What We’re Doing in AP Physics C
Written by Allison Coale
Physics can often come across as dense, intimidating, and boring, especially when taught at a college level. It is the task of our teachers to break this content into bite-sized pieces that students can understand and even enjoy. AP Physics at Wasatch focuses on mechanics. Currently, we are learning about different kinds of forces.
Our most recent formative was a lab on the conversion of kinetic and potential energy. We worked in groups of three to send metal cars the size of a fist down a track the length of our table. A photogate measures their speed while we timed them and calculated both the initial and final kinetic and potential energies. Theoretically, the differences in these forces should be equal because energy must be conserved. For the first trial, this was more or less the case.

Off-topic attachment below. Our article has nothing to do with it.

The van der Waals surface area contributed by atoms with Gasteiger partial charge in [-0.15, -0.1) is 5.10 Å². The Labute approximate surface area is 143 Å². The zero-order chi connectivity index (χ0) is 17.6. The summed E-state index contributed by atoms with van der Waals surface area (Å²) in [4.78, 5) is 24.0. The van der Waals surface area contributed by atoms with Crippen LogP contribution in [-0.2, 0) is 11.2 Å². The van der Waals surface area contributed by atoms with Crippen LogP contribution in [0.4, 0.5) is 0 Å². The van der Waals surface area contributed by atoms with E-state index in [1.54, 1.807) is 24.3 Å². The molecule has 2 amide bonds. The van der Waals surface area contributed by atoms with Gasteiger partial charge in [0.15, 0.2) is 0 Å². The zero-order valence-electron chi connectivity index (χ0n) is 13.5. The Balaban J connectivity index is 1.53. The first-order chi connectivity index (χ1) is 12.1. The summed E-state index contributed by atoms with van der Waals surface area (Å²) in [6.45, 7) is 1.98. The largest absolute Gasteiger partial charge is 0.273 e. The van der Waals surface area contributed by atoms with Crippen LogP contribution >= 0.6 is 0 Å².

Over each of our three trials, we changed the amount of friction between the cart and the track with a friction plate attached to the front of the cart. Each trial, we raised the amount of friction, causing the cart to go more slowly. This meant the conversion between potential and kinetic energy was less efficient because energy was lost due to increased friction.
In this lab, we saw the way that different forces interact with the conversion of energy. This was a fantastic way for our physics class to demonstrate in real life what we had been learning in theory and mathematically. Now, I will remember how to calculate kinetic and potential energy, work, and nonconservative forces such as friction, which prepares me for our future summatives and the AP in May.